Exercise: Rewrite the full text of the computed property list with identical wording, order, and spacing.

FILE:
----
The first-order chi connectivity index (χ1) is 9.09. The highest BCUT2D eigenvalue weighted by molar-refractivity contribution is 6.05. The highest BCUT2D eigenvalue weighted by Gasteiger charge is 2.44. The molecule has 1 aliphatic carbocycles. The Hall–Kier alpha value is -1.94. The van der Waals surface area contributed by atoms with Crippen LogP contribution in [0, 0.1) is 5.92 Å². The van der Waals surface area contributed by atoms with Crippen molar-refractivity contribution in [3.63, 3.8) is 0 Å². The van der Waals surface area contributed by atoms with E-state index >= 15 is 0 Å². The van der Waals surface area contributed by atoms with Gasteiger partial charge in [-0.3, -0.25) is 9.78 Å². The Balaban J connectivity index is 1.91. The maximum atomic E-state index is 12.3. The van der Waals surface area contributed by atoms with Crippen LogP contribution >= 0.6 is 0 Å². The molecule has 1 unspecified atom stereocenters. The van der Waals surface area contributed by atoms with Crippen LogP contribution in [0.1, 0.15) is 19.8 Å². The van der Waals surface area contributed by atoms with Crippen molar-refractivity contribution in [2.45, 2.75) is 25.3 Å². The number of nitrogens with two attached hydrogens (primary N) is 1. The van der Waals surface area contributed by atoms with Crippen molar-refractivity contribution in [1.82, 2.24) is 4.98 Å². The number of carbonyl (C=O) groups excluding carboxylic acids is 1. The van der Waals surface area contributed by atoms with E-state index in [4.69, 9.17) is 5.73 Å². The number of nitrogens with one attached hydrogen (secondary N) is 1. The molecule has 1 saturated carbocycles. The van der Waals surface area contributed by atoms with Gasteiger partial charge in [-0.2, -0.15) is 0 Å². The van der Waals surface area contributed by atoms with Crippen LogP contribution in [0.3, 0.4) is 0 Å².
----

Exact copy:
The first-order chi connectivity index (χ1) is 9.09. The highest BCUT2D eigenvalue weighted by molar-refractivity contribution is 6.05. The highest BCUT2D eigenvalue weighted by Gasteiger charge is 2.44. The molecule has 1 aliphatic carbocycles. The Hall–Kier alpha value is -1.94. The van der Waals surface area contributed by atoms with Crippen LogP contribution in [0, 0.1) is 5.92 Å². The van der Waals surface area contributed by atoms with Crippen molar-refractivity contribution in [3.63, 3.8) is 0 Å². The van der Waals surface area contributed by atoms with E-state index >= 15 is 0 Å². The van der Waals surface area contributed by atoms with Gasteiger partial charge in [-0.3, -0.25) is 9.78 Å². The Balaban J connectivity index is 1.91. The maximum atomic E-state index is 12.3. The van der Waals surface area contributed by atoms with Crippen LogP contribution >= 0.6 is 0 Å². The molecule has 1 unspecified atom stereocenters. The van der Waals surface area contributed by atoms with Crippen LogP contribution in [0.1, 0.15) is 19.8 Å². The van der Waals surface area contributed by atoms with Crippen molar-refractivity contribution in [2.45, 2.75) is 25.3 Å². The number of nitrogens with two attached hydrogens (primary N) is 1. The van der Waals surface area contributed by atoms with Crippen molar-refractivity contribution in [1.82, 2.24) is 4.98 Å². The number of carbonyl (C=O) groups excluding carboxylic acids is 1. The van der Waals surface area contributed by atoms with E-state index in [4.69, 9.17) is 5.73 Å². The number of nitrogens with one attached hydrogen (secondary N) is 1. The molecule has 1 saturated carbocycles. The van der Waals surface area contributed by atoms with Gasteiger partial charge in [-0.2, -0.15) is 0 Å². The van der Waals surface area contributed by atoms with Crippen LogP contribution in [0.3, 0.4) is 0 Å².